This is an article from the Feb. 27, 1995 issue
Although he can always claim he was trying to loosen the Republicans' death grip on the golf voting block, President Clinton had the blithe demeanor of someone playing hooky last Wednesday when he joined two of his predecessors, George Bush and Gerald Ford, for 18 holes at the Bob Hope Chrysler Classic.
With the 91-year-old Hope and defending champion Scott Hoch rounding out a lurching fivesome, Clinton took a respite from Whitewater and crime bills to follow his chronic slice around Indian Wells to a very liberally scored 93.
It was the first time a sitting president has played in the Hope, and it was an absurdist scene of fairways lined with darting-eyed Secret Service men and exhausted-looking Washington correspondents. But even the obscene six hours the round took seemed to add to Clinton's enjoyment. As he told Hope before they teed off, "I love to play. I like it for the same reason most people dislike it. I like it because it takes so long."
From the time he arrived, dressed in red shirt, blue pants, some surprisingly battered white shoes and (yes, Bubba) white socks, Clinton revealed himself to be a basic everyman of the game. Before the round he used his executive privilege to schmooze with such golf icons as Arnold Palmer, Curtis Strange and Lanny Wadkins. He was understandably nervous to be playing in front of so many people, although unlike Bush and Ford he did not hit any spectators. And when the ordeal was over, he lingered on the practice range for 40 minutes, trying out a new driver Hoch gave him, while the motorcade that would take him back to Air Force One waited.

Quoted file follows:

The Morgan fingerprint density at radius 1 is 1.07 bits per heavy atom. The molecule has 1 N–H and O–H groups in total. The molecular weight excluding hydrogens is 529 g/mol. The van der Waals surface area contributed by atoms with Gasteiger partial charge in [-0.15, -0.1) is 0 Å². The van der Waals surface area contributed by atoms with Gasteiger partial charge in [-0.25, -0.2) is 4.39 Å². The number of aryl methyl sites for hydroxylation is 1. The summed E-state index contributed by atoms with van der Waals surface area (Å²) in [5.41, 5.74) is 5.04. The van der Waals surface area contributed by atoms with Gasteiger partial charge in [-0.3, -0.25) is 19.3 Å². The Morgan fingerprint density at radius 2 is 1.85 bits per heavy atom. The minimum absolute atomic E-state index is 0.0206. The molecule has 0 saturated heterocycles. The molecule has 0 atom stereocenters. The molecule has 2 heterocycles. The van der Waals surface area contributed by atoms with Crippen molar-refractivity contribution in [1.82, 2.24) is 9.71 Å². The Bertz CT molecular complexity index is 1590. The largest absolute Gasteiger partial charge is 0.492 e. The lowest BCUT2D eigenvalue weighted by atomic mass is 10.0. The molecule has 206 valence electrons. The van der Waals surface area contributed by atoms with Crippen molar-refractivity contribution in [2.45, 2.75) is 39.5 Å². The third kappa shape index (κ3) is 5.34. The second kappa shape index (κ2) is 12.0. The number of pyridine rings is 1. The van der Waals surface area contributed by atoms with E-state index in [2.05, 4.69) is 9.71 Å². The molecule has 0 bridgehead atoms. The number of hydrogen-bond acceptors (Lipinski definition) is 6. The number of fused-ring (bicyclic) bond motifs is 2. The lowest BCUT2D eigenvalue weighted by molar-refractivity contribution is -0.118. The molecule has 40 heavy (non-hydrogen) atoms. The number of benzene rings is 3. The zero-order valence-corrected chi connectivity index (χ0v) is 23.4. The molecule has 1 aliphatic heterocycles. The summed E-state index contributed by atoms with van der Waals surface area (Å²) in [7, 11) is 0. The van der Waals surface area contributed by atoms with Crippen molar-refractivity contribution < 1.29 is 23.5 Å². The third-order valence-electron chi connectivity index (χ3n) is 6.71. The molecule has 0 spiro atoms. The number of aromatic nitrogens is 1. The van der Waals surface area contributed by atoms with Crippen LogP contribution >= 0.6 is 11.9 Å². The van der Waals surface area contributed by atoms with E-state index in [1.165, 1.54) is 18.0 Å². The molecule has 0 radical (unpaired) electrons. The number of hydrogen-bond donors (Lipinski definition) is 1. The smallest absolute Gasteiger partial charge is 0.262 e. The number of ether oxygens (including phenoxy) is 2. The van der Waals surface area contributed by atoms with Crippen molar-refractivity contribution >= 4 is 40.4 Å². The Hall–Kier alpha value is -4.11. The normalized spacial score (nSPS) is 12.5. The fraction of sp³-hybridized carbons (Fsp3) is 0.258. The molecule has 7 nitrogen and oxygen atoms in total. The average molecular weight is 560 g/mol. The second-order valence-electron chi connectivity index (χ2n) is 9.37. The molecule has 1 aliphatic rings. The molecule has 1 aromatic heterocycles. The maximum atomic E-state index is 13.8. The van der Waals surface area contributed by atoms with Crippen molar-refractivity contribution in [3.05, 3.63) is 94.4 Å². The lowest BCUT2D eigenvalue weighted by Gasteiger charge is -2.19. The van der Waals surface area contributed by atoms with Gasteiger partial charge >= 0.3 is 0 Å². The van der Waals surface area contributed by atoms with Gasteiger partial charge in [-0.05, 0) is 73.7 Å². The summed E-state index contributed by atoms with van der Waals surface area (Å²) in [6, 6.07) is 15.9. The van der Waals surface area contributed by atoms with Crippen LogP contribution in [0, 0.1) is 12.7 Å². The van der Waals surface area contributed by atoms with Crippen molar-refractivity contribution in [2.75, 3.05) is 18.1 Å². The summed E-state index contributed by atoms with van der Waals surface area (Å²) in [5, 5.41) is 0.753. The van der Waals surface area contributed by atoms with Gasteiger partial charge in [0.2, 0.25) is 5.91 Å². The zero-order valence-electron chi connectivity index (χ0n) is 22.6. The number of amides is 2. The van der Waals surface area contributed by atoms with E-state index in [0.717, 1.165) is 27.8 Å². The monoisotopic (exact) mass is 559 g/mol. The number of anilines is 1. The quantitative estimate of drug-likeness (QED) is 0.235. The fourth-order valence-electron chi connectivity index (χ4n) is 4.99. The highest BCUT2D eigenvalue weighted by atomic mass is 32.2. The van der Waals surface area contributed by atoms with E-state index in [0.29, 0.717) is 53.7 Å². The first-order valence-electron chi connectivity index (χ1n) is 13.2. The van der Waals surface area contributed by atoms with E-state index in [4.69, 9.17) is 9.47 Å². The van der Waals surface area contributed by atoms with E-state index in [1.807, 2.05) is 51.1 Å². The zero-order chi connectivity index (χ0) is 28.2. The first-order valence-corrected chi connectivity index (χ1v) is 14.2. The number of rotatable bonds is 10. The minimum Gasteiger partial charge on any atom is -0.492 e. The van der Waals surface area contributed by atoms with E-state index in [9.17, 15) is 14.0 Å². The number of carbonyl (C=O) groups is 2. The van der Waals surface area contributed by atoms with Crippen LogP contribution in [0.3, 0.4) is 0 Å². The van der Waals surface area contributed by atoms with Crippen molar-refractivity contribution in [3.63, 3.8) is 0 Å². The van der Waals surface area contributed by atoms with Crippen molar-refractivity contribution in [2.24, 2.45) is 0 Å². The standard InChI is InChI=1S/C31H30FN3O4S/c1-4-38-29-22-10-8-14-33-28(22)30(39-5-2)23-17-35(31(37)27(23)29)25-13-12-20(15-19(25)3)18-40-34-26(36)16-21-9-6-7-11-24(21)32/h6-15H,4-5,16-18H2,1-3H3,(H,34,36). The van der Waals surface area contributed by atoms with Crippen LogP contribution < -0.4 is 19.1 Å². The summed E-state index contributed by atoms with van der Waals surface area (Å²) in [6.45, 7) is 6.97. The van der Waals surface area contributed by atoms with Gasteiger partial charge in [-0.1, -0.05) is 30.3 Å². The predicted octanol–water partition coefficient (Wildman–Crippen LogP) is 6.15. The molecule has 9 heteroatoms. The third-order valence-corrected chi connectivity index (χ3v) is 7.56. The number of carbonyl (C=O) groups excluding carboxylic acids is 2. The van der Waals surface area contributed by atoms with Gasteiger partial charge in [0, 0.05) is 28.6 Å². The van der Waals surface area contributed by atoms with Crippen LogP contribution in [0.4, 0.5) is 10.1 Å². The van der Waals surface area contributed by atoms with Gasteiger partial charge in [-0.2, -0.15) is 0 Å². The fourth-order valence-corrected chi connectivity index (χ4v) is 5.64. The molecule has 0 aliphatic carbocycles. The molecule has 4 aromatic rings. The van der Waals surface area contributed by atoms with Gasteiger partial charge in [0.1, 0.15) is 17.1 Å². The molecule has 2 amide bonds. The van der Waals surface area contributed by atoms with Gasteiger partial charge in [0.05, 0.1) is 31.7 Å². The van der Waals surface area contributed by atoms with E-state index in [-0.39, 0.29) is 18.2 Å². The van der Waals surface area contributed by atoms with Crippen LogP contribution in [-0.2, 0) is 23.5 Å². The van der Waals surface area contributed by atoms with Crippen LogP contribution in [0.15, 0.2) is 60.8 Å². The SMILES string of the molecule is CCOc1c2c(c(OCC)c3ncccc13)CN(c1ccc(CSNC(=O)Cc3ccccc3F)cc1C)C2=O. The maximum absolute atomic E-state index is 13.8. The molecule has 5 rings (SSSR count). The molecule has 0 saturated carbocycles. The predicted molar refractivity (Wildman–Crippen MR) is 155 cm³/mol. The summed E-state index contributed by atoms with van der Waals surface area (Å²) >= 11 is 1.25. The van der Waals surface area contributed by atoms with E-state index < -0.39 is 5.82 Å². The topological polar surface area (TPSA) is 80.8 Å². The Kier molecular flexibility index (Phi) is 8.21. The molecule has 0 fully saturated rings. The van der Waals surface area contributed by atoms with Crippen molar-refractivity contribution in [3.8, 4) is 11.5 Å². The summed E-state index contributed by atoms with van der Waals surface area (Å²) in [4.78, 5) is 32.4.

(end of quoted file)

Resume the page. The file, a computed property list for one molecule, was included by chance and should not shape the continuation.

On the whole we would have to rate the President as good for golf. Clinton wore spikeless shoes, used a caddie rather than a golf cart (and paid him $80) and was an unfailingly gracious playing partner. He rejoiced with Bush after his old rival sank a long birdie putt. And after Hoch shot a disappointing 70 that was hampered by all the heel prints his partners kept inadvertently leaving in his line, Clinton said, "That's the best tee to green I've ever seen. Scott deserved to be 10 under par, and he would have been if he hadn't been playing with three politicians who were distracting him and Bob Hope doing a soft-shoe."
On the other hand, the President took way too long over the ball, hit out of turn on several occasions and carried what looked suspiciously like 19 clubs. At the end he had the temerity to claim that his 93, which included several "LoiBips" (Loss of interest. Ball in pocket), was his highest score "in three or four years." And you thought going on 60 Minutes to discuss infidelity took guts.
Like most of us the President seems to suffer from some hubris when it comes to this humbling game. He was listed as an 11 handicap but said a 13 would have been more accurate. However, one of his Secret Service agents said a 17 would have been more accurate still, while Ray Barr, the assistant pro at Chenal Country Club in Little Rock, said that Clinton is about a 20.
Any of those numbers would make him a welcome pigeon among your average weekend foursome, regardless of political affiliation.
With only two Americans in the Top 10 in the latest Sony Ranking and all four 1994 majors going to non-U.S. players, American men no longer dominate world golf. But that doesn't mean Americans aren't cleaning up around the globe.
Last week, at the Australian Masters in Melbourne, Tom Watson tied for second, one stroke behind Peter Senior, for his best finish of the year. He just missed a 24-footer on the last hole that would have forced a playoff.